Scott Stapp – The Space Between The Shadows
While I’m a great fan of the big original grunge bands, I must admit that I’ve rarely bothered with the scene that followed them. Alter Bridge has never quite caught my attention and I’ve barely heard Creed, the band that their instrumental members played in with Scott Stapp before joining forces with (future Slash vocalist) Myles Kennedy in 2004. Creed were huge in the US, releasing three multi-platinum albums before the split and eventually re-uniting for “Full Circle” in 2009.
Having first made his solo debut in 2005, “The Space Between the Shadows” is Stapp’s third solo album, documenting a “five-year journey to find meaning – and redemption – in a world where shadows lurk and the space between is a gauntlet towards the light”. “World I Used to Know” is a promising album opener, not quite up there with Soundgarden or Alice In Chains but it could probably have fit right in on an album by the Stone Temple Pilots.
Following the death of Scott Weiland, Stapp actually replaced the STP (and Velvet Revolver) vocalist for the second album by the hard rock supergroup Art of Anarchy, also featuring former members of Guns N’ Roses and Disturbed. This is Stapp’s first full length release since their 2017 album “The Madness”. Having been diagnosed with bipolar disorder following a psychotic break, Stapp has also struggled with addiction and suicide attempts. “Purpose for Pain” seems to chronicle his experiences, eventually coming to the conclusion that there still is a little “Heaven in Me”.
“Purpose for Pain is about seeking a higher meaning, a spiritual mentality when dealing with our struggles and life’s painful moments,” says Scott. “There are unexplainable, dark times that everyone goes through, and that pain is real. If we can dig deep and hold on to hope during the most difficult situations, believing there is a purpose waiting for us on the others side, we can find meaning and clarity that gives us the strength to keep fighting.” I totally agree with that statement and this might also be the best part of the album.
Scott Stapp is backed on this album by a band whose names are all new to me: lead guitarist Yiannis Papadopoulos, Sammy Hudson (bass, backing vocals), Ben Flanders (guitar, backing vocals) and drummer Dango Empire. It isn’t a bad album as a whole but it does strike me as an album that will probably connect more with American audiences rather than us Europeans. It’s rather bland and rock radio friendly on tracks such as “Survivor” and “Face of the Sun”, mixing sob stories with quasi-Christian vibes. “Wake Up Call” is a rather pleasant ballad but it even has a children’s choir on it. “Does God help us when we pray or do we face it all alone? There’s no one left to catch your fall but you can change it all, if you want to.” So, please do!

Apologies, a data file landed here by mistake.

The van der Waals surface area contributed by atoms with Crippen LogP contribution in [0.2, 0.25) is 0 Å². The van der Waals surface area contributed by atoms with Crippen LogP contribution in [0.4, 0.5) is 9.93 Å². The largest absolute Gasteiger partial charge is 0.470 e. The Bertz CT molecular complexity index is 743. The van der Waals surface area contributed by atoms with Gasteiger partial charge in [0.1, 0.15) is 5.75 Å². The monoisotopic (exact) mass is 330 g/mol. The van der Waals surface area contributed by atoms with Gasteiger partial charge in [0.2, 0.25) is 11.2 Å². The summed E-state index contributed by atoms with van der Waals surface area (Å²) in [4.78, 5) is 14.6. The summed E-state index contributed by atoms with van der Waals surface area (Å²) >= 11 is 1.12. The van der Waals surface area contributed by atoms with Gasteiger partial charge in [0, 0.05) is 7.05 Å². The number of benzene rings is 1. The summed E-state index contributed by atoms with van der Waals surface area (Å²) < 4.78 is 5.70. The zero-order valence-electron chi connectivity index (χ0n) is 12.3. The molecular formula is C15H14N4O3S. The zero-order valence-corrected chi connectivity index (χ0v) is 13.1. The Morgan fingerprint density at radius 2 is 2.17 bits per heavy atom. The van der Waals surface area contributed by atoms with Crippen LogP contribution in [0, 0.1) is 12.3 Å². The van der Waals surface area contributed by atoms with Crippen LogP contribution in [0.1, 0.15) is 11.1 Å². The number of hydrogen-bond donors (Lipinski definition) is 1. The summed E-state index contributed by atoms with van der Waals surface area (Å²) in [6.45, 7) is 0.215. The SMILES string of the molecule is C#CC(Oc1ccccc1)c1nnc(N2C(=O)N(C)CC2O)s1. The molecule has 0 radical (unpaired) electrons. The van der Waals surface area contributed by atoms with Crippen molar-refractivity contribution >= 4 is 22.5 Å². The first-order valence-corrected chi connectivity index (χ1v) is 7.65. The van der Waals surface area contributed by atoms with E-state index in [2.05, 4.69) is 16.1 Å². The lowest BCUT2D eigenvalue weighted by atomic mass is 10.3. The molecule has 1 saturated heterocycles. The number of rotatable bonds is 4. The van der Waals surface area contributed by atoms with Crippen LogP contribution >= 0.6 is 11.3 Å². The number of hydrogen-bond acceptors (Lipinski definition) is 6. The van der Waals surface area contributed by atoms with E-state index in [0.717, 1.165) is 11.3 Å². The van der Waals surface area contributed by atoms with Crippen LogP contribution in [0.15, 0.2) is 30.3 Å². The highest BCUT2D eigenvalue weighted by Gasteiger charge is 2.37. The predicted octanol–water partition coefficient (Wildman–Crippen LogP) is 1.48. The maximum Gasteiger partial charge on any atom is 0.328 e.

“Red Clouds” is better, making me think of Mad Season and Pearl Jam along with a hint of Peter Gabriel’s “Red Rain”. “Gone Too Soon” is an epic pop song that has Bono and U2 written all over it. I’m sure Stapp has a big audience that loves this stuff too, but it just ain’t me.
“I’ve been to hell and back, I’m the one to blame. I held on to every single lie and I threw the truth away, but the hardest part was to forgive myself for all that pain”, Stapp sings in “Ready to Love”. I’m sure his feelings are genuine but the lyrics sadly seem a bit too cliché to hit any real nerve with me. Offering more of the same, “Mary’s Crying” and “Last Hallelujah” ends the record, leaving me with the impression of an album consisting of too much filler material.
To sum things up: Competent post-grunge that’s sadly rather boring.
Artist: Scott Stapp
Title: The Space Between The Shadows
Label: Napalm Records
Date of release: 2019-07-19
Standout track: Purpose for Pain